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Stop Staples

Stop Staples Frequently Asked Questions

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03/01/2016 - Stop Staples organizers hear a lot of questions when they pass out flyers asking customers to boycott the office-supply chain. To answer the most common questions, organizers created a Frequently Asked Questions brochure. Click here to download. Here are the FAQs:

1.  Why is there a boycott of Staples?

Because Staples and the U.S. Postal Service cut a deal setting up phony “post offices” inside their stores.

2.  Why should I care?

  • The U.S. Postal Service belongs to all of us – the people. The deal between Staples and the USPS is a step toward privatizing a great national treasure – handing over what’s ours to a corporation whose only interest is profit.
  •    It jeopardizes the sanctity & security of our mail.
    • Postal employees are highly-trained public servants who take an oath and are accountable to the people.
    •  Staples employees receive inadequate training on how to handle your mail.
    •  Letters and packages dropped off at Staples are left in unsecured containers until they are picked up by the Postal Service.
  •   The Postal Service respects your privacy. Staples collects personal information from customers.
  •    The Staples deal replaces good jobs our com-munities need with low-wage jobs. Staples employees earn about $8-10 an hour.


3. Why do you say it’s privatization?   

We call it “stealth privatization.” Polls show that more than 84% of the people have a favorable view of the Postal Service, making it the highest-rated federal agency. For that reason, the folks that want to privatize have gone “undercover.”

Postal management is indeed trying to replace post offices with private retail chains like Staples. It’s obvious that post offices have been closing, with reduced hours at many of those that remain. The Post Office has also been moving to privatize sortation and transportation of the mail. They’re trying to privatize the Postal Service one piece at a time!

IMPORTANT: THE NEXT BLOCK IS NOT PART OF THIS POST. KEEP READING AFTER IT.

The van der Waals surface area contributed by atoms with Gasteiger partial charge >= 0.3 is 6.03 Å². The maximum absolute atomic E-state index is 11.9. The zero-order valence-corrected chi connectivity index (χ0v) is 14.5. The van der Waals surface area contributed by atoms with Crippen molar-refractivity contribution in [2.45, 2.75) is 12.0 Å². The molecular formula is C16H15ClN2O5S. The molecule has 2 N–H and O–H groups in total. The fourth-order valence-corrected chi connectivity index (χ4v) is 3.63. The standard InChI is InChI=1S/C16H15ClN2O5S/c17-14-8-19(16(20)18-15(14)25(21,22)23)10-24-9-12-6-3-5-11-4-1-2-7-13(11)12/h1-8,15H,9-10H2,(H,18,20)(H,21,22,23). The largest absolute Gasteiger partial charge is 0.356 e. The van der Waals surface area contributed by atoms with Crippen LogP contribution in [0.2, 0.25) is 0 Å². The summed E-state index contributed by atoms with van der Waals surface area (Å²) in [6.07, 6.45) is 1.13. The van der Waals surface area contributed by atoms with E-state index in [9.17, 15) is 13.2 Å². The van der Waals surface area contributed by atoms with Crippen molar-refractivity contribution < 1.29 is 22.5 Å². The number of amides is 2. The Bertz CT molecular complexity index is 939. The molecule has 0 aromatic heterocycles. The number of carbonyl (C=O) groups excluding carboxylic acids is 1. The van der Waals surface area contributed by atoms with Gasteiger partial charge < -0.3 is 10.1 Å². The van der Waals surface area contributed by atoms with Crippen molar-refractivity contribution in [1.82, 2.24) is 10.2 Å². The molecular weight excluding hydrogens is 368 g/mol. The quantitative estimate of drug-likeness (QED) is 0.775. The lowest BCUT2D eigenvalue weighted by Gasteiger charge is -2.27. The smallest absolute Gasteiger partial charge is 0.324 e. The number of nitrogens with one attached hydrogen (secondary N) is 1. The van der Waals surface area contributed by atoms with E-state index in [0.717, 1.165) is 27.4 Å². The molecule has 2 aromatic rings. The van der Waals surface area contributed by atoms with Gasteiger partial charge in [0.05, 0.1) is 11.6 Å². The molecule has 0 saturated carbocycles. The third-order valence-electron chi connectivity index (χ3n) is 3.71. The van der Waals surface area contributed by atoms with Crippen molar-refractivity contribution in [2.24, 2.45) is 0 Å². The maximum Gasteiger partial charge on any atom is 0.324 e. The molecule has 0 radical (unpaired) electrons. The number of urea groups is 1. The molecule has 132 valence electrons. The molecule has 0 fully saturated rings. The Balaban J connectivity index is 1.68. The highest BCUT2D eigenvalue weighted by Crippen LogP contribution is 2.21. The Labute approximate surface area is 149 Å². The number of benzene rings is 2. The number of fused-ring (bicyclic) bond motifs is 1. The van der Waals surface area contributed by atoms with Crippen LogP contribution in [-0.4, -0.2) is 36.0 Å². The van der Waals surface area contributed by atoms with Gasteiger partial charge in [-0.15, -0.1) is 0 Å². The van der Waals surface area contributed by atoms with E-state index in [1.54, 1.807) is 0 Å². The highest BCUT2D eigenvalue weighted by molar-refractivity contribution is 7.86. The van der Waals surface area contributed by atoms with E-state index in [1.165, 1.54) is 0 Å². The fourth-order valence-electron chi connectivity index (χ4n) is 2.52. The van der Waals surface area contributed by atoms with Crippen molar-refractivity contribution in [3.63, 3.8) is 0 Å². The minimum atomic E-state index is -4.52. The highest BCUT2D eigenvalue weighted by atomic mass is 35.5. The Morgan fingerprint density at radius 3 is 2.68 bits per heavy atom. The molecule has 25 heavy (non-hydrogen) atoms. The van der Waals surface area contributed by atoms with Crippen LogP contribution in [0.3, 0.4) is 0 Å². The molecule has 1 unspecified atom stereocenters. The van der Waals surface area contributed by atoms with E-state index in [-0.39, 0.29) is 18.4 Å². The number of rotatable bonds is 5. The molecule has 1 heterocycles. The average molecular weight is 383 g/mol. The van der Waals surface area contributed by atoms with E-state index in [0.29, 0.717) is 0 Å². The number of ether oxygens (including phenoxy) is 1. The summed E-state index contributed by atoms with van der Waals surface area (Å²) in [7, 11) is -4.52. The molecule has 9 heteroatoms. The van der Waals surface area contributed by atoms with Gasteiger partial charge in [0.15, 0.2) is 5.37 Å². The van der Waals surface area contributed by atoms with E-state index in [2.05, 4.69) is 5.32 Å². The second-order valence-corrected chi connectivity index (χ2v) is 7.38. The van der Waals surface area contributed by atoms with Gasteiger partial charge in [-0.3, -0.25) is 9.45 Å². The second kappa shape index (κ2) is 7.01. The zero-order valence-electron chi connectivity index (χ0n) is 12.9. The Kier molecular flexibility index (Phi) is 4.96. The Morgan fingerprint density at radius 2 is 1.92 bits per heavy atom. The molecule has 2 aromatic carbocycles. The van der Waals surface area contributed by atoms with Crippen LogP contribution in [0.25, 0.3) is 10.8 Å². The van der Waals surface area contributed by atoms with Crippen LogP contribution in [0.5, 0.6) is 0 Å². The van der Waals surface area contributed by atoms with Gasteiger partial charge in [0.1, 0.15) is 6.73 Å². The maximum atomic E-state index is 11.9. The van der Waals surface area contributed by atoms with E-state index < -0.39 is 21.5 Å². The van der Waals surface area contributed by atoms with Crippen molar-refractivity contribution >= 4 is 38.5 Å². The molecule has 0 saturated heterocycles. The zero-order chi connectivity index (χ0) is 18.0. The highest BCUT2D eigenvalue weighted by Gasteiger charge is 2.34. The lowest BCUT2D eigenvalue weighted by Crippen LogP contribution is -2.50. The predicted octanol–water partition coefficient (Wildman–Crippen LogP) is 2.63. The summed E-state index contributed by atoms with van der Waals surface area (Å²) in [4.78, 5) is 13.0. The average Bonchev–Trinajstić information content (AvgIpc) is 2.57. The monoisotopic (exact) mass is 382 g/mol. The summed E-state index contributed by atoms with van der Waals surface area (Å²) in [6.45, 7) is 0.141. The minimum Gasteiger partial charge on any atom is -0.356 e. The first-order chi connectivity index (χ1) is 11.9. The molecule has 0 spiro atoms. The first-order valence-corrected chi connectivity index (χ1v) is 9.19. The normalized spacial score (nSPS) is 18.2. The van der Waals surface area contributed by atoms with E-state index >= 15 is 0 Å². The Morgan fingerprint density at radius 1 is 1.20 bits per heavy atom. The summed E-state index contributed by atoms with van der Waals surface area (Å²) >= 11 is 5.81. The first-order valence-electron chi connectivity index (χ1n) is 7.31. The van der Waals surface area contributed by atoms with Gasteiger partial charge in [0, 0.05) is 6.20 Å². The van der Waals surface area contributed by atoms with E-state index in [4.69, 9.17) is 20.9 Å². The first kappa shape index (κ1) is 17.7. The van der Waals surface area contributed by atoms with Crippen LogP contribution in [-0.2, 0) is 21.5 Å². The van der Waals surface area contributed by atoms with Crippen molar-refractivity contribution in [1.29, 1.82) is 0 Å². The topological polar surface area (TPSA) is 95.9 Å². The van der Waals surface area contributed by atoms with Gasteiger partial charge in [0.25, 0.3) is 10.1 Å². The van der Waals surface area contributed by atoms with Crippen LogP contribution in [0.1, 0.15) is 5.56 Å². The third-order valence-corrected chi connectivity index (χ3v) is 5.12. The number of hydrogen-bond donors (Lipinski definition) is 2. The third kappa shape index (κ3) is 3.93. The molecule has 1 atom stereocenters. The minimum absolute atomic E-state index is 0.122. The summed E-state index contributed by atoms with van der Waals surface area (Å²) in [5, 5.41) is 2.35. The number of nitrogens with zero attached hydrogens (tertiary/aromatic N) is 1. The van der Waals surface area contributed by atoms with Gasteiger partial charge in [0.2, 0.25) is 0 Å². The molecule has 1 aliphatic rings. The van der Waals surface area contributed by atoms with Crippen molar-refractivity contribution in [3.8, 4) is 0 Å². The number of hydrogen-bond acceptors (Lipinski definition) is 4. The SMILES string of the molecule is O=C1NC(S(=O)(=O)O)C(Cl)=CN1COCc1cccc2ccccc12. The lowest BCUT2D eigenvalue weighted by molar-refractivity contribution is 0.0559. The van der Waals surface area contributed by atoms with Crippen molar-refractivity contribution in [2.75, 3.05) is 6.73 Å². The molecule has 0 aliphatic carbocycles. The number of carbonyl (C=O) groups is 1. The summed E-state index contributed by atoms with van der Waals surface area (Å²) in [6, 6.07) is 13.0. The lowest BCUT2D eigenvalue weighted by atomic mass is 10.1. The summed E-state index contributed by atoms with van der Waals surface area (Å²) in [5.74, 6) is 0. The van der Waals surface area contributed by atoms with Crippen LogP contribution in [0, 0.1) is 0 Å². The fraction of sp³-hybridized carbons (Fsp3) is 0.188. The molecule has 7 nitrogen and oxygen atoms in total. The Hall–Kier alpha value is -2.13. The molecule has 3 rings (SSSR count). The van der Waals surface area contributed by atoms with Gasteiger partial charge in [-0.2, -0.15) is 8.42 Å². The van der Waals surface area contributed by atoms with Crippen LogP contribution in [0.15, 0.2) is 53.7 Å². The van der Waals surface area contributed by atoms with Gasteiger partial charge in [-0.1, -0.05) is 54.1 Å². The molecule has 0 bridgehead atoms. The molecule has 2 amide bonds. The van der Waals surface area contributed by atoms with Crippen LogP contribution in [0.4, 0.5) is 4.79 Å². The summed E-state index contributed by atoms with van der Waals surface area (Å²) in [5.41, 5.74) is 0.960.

4. Isn’t the Postal Service going broke?

Actually, no. Despite what you may have heard, the USPS isn’t broke. To be more precise, it isn’t losing money sorting and delivering mail. In fact, the USPS made a combined surplus of $2.9 billion on its operations in fiscal years 2014 and 2015.

The USPS financial crisis is a manufactured one – caused by Congress. A 2006 law requires the Postal Service to pre-fund retirement healthcare benefits 75 years in advance. No other entity, public or private, bears this burden. The $5.5 billion annual cost of pre-funding is the cause of the “losses” you hear about on the news.

5. Why are lines at the post office so long and why is the mail so slow?

The long lines, inconvenient hours, and late mail delivery are the result of drastic cutbacks triggered by the phony financial crisis. Advocates of privatization are exploiting recent decisions to shorten post office hours, close many sorting facilities, and reduce delivery standards to justify calls for privatization of the Postal Service.

We’re fighting for better service, shorter lines, faster delivery, and new services.

6.  If postal management is behind this, why are you leafleting Staples?

Boycotting Staples is the way we can have the most impact. Many customers who hear about the boycott stop shopping at Staples.

7.  Doesn’t the Staples deal mean that my tax dollars won’t be used to prop up the Post Office anymore?

The Postal Service doesn’t get a dime of taxpayers’ money – and hasn’t in more than three decades! It’s funded by the sale of postage and services.

8.  Doesn’t the Internet make the Postal Service irrelevant?

Not at all. First-class mail has declined, but online shopping and e-commerce are causing an explosion in the number of packages sent by mail. Americans are using the Postal Service to receive medicine, goods ordered online, local newspapers, catalogues, bills and newsletters. And millions of Americans don’t use computers or email.

9.  What’s wrong with competition from private companies?

The Postal Service, which is enshrined in the Constitution, isn’t in business to make a profit. Its purpose is to serve all of the American people. It can only do that if it maintains its comprehensive, unified network of post offices, delivery routes, and mail-sorting facilities.

The Postal Service can’t walk away from unprofitable neighborhoods; private companies like Staples can – and they do.

10.  I’m convinced. What can I do to help?

Don’t shop at Staples or, and encourage your friends and family to stop shopping there as well. Contact us at for more ideas and information.

11.  Will you succeed?

Yes we will – with your help!

To get involved or for more info, text BOYCOTT STAPLES to 91990

Stop Staples FAQ (2.24 MB)